Difference between day and ‘Knight’

Posted by · 1:00 am · July 10th, 2008

Adam West in Batman: The MovieA couple of Bat-stories around the web this morning (both of which I first came across at Hollywood Elsewhere).

The first is this New York Times piece from Michael Cieply, about “Dark Knight” screenings rolling out as early as 6:00 a.m. in some cities due to the blast of ticket sales for showtimes around the clock.  Here’s a look:

Movie theaters have sometimes opened their doors at odd hours for their most highly anticipated films, say, an entry in the “Star Wars” series, and midnight shows have become part of the summer blockbuster ritual.

But all-night sellouts far in advance of an opening have come only with the near ubiquity of online ticket sales. Fandango.com, for instance, reports well over 1,500 wee-hour showings for “The Dark Knight” in theaters that typically do not open their doors before about 10 a.m.

I expect to be a wee hour guy.  Despite the fact that the press screening drops Monday (the day I return to the states), I don’t think I’ll make the show.  So Thursday at 3:15 a.m. I’ll be with the masses over at Universal CityWalk.

Meanwhile, Reel Geezers star Lorenzo Semple Jr. has cranked out a remembrance for Variety detailing his days as a scribe for the “Batman” television series.  If you can get past his woeful ignorance of the character int he first half, you might actually have a laugh at the direction he and Bill Dozier took the material and why.  Check it out:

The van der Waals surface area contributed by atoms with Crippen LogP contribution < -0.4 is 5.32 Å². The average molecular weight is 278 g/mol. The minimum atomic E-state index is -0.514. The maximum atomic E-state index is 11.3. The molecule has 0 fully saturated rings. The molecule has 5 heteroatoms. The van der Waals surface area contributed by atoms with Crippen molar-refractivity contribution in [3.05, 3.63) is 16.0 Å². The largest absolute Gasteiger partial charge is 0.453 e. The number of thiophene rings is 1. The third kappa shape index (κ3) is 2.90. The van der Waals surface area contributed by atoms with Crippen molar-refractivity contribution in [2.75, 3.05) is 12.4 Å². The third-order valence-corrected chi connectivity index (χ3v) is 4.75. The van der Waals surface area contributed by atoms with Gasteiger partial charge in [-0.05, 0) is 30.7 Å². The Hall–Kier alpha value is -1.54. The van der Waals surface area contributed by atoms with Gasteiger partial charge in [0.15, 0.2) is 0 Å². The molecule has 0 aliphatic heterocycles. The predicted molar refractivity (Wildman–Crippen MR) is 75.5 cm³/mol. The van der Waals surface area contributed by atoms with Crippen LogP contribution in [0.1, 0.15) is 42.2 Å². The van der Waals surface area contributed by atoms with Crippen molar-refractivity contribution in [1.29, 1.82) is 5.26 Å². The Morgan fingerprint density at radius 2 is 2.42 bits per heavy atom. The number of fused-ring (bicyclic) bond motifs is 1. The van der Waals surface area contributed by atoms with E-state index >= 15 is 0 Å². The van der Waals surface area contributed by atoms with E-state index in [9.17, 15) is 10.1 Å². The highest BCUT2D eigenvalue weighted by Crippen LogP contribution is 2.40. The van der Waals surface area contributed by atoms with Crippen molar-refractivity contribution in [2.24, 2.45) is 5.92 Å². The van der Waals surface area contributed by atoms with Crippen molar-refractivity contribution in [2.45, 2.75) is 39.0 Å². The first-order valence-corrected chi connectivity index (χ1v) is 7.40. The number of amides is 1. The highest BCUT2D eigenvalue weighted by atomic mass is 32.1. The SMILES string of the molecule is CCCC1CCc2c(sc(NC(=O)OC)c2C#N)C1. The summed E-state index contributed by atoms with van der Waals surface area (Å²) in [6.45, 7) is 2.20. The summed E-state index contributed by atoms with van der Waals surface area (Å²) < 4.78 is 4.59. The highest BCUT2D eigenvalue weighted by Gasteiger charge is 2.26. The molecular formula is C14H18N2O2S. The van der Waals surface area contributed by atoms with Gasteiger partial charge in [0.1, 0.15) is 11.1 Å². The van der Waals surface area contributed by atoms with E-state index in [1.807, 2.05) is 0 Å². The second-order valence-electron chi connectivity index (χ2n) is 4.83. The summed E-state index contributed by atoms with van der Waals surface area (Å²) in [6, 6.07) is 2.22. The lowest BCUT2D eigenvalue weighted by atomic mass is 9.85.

Days of innocence, days of Andalusian heaven! From the very beginning, Bill Dozier and I had seen millionaire Bruce Wayne and his Bat regalia as classy comedy, hopefully appealing to kids as an absurdly jolly action piece and to grown-ups for its deadpan satire, entirely nonfraught with psychological issues. I mean, golly gee!

Personally, I love the old “Batman” show.  I recognize it for what it is and have a lot of fun with it.  I think it also says a lot for the character, that it has given way to so many (vastly) different interpretations.  But I was a kid once.  And pre-Tim Burton, I was plopped in front of the tube watching reruns of King Tut wreaking havoc — and tuning in, same Bat-time, same Bat-channel each and every week to see what happens next.

The special edition of the old “Batman: The Movie,” by the way, is out on DVD and Blu-ray.  I’ll be picking it up sometime next week I’m sure.

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